sub.mesa Member

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    ZFS corrects bad sectors. Bad sectors can be physically bad or physically working perfectly. The latter will not be replaced by a reserve sector once overwritten.

    What does ZFS do when it encounters an unreadable sector on any member drive?
    1. It tries to read from redundant source (RAID-Z/mirror redundancy or ditto blocks)
    2. Once it has redundant data, it knows the contents of the unreadable sector on the affected harddrive.
    3. It then overwrites the bad sector with the data that should have been there.

    Once the harddrive receives instructions to overwrite the bad sector, the problem is fixed instantly! Either one of two things can happen:
    1. After overwriting the sector still cannot be read; physically bad sector; replace by reserve sector (Reallocated Sector Count is increased).
    2. After overwriting the sector, it can be read without problem. No physical damage so we do not swap the sector for a reserve one (Current Pending Sector subtracted, Reallocated Sector Count unchanged).

    In other words, ZFS is basically immune to bad sectors in a redundant configuration and will repair/fix any bad sector it finds, without the user ever noticing there is a problem. ZFS is a third generation filesystem, not a legacy filesystem or legacy RAID that chokes on bad sectors.
     
  7. Renza

    Renza Member

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    might want to watch your power consumption too! swapper from 1.5tb drive (x12) to 3tb drive (x8) with a significant reduction in power draw.
     
  8. terrastrife

    terrastrife Member

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    It just sounds like you're just playing around, so you may as well go free with ZFS even if you don't want to, because you're unwilling/unable to pay for something that's serious.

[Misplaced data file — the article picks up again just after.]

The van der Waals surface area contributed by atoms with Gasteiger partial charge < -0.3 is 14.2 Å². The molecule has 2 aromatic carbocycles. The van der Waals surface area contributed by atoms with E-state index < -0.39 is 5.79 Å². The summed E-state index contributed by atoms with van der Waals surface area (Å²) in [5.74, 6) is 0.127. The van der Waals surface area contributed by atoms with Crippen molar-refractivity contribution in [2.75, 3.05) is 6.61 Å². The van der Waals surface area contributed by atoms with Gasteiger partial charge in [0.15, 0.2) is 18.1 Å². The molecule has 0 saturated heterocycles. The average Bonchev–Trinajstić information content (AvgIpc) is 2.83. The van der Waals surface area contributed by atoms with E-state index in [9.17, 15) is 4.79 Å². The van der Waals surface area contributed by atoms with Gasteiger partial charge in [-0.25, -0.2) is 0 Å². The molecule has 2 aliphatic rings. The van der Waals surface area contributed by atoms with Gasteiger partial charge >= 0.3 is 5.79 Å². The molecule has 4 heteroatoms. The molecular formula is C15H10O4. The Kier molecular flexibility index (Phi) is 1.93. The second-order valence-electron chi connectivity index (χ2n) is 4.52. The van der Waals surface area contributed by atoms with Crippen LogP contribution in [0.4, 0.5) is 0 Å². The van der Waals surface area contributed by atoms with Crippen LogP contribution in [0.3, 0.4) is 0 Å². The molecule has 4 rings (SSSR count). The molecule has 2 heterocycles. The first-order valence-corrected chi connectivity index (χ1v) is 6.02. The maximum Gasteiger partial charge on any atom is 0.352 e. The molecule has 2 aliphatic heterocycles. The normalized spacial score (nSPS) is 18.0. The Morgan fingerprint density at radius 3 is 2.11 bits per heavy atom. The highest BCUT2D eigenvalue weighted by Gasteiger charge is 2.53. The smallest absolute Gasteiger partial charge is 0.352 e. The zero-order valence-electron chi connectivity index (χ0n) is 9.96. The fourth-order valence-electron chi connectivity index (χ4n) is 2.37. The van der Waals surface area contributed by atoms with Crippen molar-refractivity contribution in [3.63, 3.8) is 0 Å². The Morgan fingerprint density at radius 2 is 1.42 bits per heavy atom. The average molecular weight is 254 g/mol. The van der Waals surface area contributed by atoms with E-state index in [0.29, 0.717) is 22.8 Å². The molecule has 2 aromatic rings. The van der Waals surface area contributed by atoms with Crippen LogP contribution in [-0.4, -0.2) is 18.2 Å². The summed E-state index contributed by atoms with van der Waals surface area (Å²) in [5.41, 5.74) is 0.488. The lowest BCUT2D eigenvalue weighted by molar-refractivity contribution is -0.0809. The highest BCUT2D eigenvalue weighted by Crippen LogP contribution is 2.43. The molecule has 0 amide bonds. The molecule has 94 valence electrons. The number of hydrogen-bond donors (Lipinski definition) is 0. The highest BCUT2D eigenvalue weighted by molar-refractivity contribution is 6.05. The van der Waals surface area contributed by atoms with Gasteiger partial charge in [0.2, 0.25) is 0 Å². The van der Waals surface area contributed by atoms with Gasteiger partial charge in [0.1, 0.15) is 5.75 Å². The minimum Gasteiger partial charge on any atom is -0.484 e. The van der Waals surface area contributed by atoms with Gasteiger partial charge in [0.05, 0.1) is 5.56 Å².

9. OP
    OP
    ABEIQ

    ABEIQ Member

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    Haha yeah It would be pretty insane except 7 drives are 500gb 2.5" and 1 more a SSD. The rest are 3.5 and slowly ill be upgrading to larger drives that I can afford, more than 75% of this server was free all I can think of that ive paid for is both controllers 3 x 2tb and the 4x1tb drives.

    Ive been considering it, just pretty unwilling to go off to linux :/. What would be the best distro for zfs and could someone please in 2 or 3 sentences summarise the advantages and disadvantages of both?
     
  10. sub.mesa

    sub.mesa Member

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    Linux is for the plebeians. :p
    Real storage freaks use BSD with ZFS, which sports the best ZFS implementation.

    A list of ZFS platforms:
    FreeNAS - complete features (BSD)
    NAS4Free - better interface (BSD)
    ZFSguru - easiest solution (BSD)
    Solaris - for the nerds not wanting to jump a sinking ship
    Nexenta - for the lovers of proprietary software
    Linux - for the casual and uninitiated

    Test out some products within a VirtualBox VM, and decide on your own best solution. Not choosing ZFS these days is dangerous; as Btrfs and ReFS are not yet mature enough, causing only inferior filesystems to be available as alternative.
     
    Last edited: Nov 6, 2013